You've probably seen the video already, I'm warning you, it's heartbreaking. But it also fills you with hope, because it'll remind you of what Mr. Rogers says about tragic situations.... "Look for the helpers."
A woman in Sydney, Australia literally took the shirt off of her back to help save an injured koala from a brush fire.
The video shows a lone koala walking across a road, then through another area of brush that's on fire, crawling over flames and then sitting down surrounded by flames, seemingly giving up. A short time later the koala is in a tree, in an area that's actively burning.
That's when Toni Doherty, a grandmother of seven, saw him and just had to do something. She told KDVR:
"He just went straight into the flames and I jumped out of the car and ran towards him. Just natural instinct. I knew if we didn't get him down from the tree, then he would have been up there amongst the flames."
She took her shirt off and used it to pull the koala from the tree, it's obvious from his cries that the little guy has been burned and is in pain. She takes the koala to an area nearby and pours water on him to help ease his pain. You can see the little one's distress just before a man hands her a blanket to wrap the koala in, and it's not until he's wrapped up safe that the koala is able to calm itself a little bit.
She took the koala to Port Macquarie Koala Hospital, where they've named him Lewis. He's said to be in good condition, being treated for burns on his paws and body, and was given plenty of fluids. The next day, he appeared to be doing much better, as caregivers say he's happily munching on eucalyptus leaves. .
Reports say that 'millions' of animals have been killed in the fires....koalas, wombats, kangaroos. But sadly, the koala population has been a major victim of the fires because unlike other animals, they do NOT flee fires. Instead, they scale trees as high up as they can go and curl themselves into a ball for protection and wait for the danger to pass. But fires like these are too intense and even if the koala can get to the top of the tree, and the tree doesn't fall, a koala suffering from dehydration or smoke inhalation may fall from it and burn to death. And even if they make it through the fire danger, if their claws are injured or broken, they aren't likely to survive in the wild because if a koala can't climb, they can't survive.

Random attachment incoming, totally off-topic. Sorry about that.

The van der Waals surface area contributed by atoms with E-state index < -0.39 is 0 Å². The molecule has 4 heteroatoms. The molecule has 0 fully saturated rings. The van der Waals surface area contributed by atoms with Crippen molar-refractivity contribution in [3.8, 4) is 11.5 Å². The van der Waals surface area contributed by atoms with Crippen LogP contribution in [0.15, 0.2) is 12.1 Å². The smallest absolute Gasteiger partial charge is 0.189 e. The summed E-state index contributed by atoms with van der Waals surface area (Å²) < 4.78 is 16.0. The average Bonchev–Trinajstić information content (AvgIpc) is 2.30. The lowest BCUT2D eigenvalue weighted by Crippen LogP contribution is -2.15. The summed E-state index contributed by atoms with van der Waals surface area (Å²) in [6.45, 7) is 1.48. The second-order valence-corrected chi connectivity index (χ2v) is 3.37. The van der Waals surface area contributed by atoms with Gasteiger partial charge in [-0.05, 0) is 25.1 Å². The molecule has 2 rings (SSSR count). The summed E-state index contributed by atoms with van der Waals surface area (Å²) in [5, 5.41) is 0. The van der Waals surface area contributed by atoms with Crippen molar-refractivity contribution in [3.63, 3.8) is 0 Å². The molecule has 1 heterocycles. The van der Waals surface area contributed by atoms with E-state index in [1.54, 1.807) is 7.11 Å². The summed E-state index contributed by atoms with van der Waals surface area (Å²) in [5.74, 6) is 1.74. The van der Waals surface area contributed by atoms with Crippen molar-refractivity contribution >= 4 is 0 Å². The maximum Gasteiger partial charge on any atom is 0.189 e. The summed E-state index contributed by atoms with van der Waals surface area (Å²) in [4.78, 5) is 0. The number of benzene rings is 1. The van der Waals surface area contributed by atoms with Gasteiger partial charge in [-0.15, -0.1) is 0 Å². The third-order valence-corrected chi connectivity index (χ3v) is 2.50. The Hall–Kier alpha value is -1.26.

Experts say more than 350 koalas are believed to have been killed in just one major habitat of 700 in the fire zone. With just 43,000 koalas estimated to be left in the wild, the fire and the destruction of the koalas colonies will have a major impact on the future of the species and could put them on the endangered species list..
The Koala Hospital where Lewis is being treated has so far taken in more than 30 koalas suffering from burns and dehydration, and rescuers there actively going out into the fire zones to see if they can find more survivors to get them help. A GoFundMe page was been set up for the hospital with an initial goal of raising $25,000. So far more than 20,000 people have donated more than $930,000.
The video puts into focus the massive destruction that wildfires have caused in Australia in the last few weeks. Six people have been killed, hundreds of homes destroyed and more than 2.5 MILLION acres of farmland and have burned.
But as you watch the heartbreaking destruction.....look for the helpers, they're always there.